cover image Salka Valka

Salka Valka

Halldor Laxness, trans. from the Icelandic by Philip Roughton. Archipelago, $26 trade paper (626p) ISBN 978-1-953861-24-5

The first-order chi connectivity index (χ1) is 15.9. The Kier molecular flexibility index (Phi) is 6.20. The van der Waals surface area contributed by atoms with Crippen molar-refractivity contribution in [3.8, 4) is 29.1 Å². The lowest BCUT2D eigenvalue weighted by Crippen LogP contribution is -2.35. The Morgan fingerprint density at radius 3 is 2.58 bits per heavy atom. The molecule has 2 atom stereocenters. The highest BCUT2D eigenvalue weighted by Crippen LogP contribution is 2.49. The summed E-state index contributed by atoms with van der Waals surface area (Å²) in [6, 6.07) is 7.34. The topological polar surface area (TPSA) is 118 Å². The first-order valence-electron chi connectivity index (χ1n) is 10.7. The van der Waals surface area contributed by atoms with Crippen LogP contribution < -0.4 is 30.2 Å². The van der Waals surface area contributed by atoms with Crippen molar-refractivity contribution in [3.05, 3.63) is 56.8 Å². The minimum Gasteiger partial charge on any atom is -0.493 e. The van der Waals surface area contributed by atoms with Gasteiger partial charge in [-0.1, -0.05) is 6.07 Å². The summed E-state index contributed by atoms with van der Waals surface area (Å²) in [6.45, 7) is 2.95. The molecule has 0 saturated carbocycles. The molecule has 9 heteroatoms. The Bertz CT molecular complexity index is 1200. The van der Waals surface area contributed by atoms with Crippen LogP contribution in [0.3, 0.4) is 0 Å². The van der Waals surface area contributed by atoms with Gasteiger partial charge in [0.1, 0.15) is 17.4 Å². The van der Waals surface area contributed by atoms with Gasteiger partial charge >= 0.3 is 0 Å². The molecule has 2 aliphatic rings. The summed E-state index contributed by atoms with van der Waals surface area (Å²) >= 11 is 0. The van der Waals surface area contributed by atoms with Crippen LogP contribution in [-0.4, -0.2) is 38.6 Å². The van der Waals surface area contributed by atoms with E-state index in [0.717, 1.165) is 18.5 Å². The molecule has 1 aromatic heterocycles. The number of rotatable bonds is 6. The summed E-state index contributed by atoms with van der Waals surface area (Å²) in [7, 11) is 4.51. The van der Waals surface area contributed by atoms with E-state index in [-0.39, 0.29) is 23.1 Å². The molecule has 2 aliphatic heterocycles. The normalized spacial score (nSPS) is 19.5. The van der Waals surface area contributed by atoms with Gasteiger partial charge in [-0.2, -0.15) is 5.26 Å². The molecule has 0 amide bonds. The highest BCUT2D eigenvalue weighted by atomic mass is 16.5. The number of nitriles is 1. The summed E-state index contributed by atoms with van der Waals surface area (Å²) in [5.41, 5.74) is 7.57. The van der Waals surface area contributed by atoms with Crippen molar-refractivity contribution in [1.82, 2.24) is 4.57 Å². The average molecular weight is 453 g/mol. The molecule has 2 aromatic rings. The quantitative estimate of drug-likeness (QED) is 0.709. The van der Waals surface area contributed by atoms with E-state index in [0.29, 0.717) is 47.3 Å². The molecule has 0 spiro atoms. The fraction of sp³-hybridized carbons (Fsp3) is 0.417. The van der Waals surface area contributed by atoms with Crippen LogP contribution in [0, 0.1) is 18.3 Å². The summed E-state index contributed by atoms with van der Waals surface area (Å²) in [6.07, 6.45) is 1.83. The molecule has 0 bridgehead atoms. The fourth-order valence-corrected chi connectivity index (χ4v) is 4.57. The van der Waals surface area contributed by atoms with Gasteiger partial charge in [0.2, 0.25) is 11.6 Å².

This resonant story by Nobel laureate Laxness (The Atom Station), first published in 1931, follows a girl’s coming of age amid poverty and social upheaval. Salka Valka is the child of a single mother growing up in a poor fishing village with little education or social support. She’s tough and determined, though, and defies the town’s norms as she educates herself, dresses in pants, enters the fishing industry, and organizes a union. Laxness tackles such tough social themes as abuse, stigma, sexism, and economic inequality, as Salka must consistently spurn the sexual advances of her unprincipled stepfather, deal with bullying from other villagers, and square her romance with an idealistic local man with her political engagement and desire for independence. Laxness (1902–1998) demonstrates a keen eye for details, with lyrical descriptions of the book’s setting, where “human life is all in fish and from fish.” Laxness also treats his characters with compassion; for example, while Salka’s mother is weak and frequently neglects her daughter, the reader learns enough about her to understand her perspective. This is a remarkable achievement and will hopefully lead to a revival of interest in an oft-overlooked literary genius. (Mar.)